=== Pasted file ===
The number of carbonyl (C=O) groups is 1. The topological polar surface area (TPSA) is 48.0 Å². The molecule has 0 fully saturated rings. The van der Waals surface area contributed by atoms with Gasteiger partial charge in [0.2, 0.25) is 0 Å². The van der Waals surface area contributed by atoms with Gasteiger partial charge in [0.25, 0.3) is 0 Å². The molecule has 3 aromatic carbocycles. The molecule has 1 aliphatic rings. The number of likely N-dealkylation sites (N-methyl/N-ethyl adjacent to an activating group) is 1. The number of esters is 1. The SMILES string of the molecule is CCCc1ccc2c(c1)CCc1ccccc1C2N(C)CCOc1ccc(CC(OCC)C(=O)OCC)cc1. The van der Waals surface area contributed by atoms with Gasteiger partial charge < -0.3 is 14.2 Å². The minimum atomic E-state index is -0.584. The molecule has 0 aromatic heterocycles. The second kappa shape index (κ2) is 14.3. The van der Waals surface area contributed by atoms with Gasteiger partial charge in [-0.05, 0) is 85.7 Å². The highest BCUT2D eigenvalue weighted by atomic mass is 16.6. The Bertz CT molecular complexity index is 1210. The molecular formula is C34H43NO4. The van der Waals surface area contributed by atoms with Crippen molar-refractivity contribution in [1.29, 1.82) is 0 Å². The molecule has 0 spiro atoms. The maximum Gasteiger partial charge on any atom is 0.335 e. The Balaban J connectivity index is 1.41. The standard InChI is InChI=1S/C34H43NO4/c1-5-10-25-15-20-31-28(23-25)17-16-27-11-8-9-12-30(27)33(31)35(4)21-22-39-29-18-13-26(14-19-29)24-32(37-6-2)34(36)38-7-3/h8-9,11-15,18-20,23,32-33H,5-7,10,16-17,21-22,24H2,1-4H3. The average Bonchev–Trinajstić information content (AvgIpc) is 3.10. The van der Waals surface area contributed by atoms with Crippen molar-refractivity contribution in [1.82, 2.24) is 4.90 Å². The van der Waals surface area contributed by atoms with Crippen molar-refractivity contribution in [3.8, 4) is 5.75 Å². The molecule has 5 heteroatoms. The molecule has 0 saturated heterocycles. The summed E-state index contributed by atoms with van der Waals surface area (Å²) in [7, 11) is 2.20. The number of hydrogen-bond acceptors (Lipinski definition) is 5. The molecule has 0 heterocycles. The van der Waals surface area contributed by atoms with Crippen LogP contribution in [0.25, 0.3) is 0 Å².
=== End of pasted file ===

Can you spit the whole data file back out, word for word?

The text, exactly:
The number of carbonyl (C=O) groups is 1. The topological polar surface area (TPSA) is 48.0 Å². The molecule has 0 fully saturated rings. The van der Waals surface area contributed by atoms with Gasteiger partial charge in [0.2, 0.25) is 0 Å². The van der Waals surface area contributed by atoms with Gasteiger partial charge in [0.25, 0.3) is 0 Å². The molecule has 3 aromatic carbocycles. The molecule has 1 aliphatic rings. The number of likely N-dealkylation sites (N-methyl/N-ethyl adjacent to an activating group) is 1. The number of esters is 1. The SMILES string of the molecule is CCCc1ccc2c(c1)CCc1ccccc1C2N(C)CCOc1ccc(CC(OCC)C(=O)OCC)cc1. The van der Waals surface area contributed by atoms with Gasteiger partial charge < -0.3 is 14.2 Å². The minimum atomic E-state index is -0.584. The molecule has 0 aromatic heterocycles. The second kappa shape index (κ2) is 14.3. The van der Waals surface area contributed by atoms with Gasteiger partial charge in [-0.05, 0) is 85.7 Å². The highest BCUT2D eigenvalue weighted by atomic mass is 16.6. The Bertz CT molecular complexity index is 1210. The molecular formula is C34H43NO4. The van der Waals surface area contributed by atoms with Crippen molar-refractivity contribution in [1.29, 1.82) is 0 Å². The molecule has 0 spiro atoms. The maximum Gasteiger partial charge on any atom is 0.335 e. The Balaban J connectivity index is 1.41. The standard InChI is InChI=1S/C34H43NO4/c1-5-10-25-15-20-31-28(23-25)17-16-27-11-8-9-12-30(27)33(31)35(4)21-22-39-29-18-13-26(14-19-29)24-32(37-6-2)34(36)38-7-3/h8-9,11-15,18-20,23,32-33H,5-7,10,16-17,21-22,24H2,1-4H3. The average Bonchev–Trinajstić information content (AvgIpc) is 3.10. The van der Waals surface area contributed by atoms with Crippen molar-refractivity contribution in [1.82, 2.24) is 4.90 Å². The van der Waals surface area contributed by atoms with Crippen molar-refractivity contribution in [3.8, 4) is 5.75 Å². The molecule has 5 heteroatoms. The molecule has 0 saturated heterocycles. The summed E-state index contributed by atoms with van der Waals surface area (Å²) in [7, 11) is 2.20. The number of hydrogen-bond acceptors (Lipinski definition) is 5. The molecule has 0 heterocycles. The van der Waals surface area contributed by atoms with Crippen LogP contribution in [0.25, 0.3) is 0 Å².